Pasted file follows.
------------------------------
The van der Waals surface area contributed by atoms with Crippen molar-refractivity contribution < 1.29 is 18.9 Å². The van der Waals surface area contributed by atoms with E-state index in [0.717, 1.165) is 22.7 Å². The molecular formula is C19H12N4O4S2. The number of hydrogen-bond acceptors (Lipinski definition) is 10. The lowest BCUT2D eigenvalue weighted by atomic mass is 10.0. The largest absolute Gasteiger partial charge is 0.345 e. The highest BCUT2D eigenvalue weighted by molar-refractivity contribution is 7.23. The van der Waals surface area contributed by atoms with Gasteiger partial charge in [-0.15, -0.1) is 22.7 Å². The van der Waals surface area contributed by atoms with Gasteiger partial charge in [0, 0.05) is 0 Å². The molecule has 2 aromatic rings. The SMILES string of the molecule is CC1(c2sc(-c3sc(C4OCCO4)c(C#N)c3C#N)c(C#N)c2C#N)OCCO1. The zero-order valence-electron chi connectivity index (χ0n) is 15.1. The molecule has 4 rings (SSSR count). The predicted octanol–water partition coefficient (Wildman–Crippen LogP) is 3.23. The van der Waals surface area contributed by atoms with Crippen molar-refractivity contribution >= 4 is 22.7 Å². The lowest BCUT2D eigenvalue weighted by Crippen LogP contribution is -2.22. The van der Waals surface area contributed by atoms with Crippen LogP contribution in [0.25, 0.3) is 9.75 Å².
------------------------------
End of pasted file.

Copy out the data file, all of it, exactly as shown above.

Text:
The van der Waals surface area contributed by atoms with Crippen molar-refractivity contribution < 1.29 is 18.9 Å². The van der Waals surface area contributed by atoms with E-state index in [0.717, 1.165) is 22.7 Å². The molecular formula is C19H12N4O4S2. The number of hydrogen-bond acceptors (Lipinski definition) is 10. The lowest BCUT2D eigenvalue weighted by atomic mass is 10.0. The largest absolute Gasteiger partial charge is 0.345 e. The highest BCUT2D eigenvalue weighted by molar-refractivity contribution is 7.23. The van der Waals surface area contributed by atoms with Gasteiger partial charge in [-0.15, -0.1) is 22.7 Å². The van der Waals surface area contributed by atoms with Gasteiger partial charge in [0, 0.05) is 0 Å². The molecule has 2 aromatic rings. The SMILES string of the molecule is CC1(c2sc(-c3sc(C4OCCO4)c(C#N)c3C#N)c(C#N)c2C#N)OCCO1. The zero-order valence-electron chi connectivity index (χ0n) is 15.1. The molecule has 4 rings (SSSR count). The predicted octanol–water partition coefficient (Wildman–Crippen LogP) is 3.23. The van der Waals surface area contributed by atoms with Crippen molar-refractivity contribution >= 4 is 22.7 Å². The lowest BCUT2D eigenvalue weighted by Crippen LogP contribution is -2.22. The van der Waals surface area contributed by atoms with Crippen LogP contribution in [0.25, 0.3) is 9.75 Å².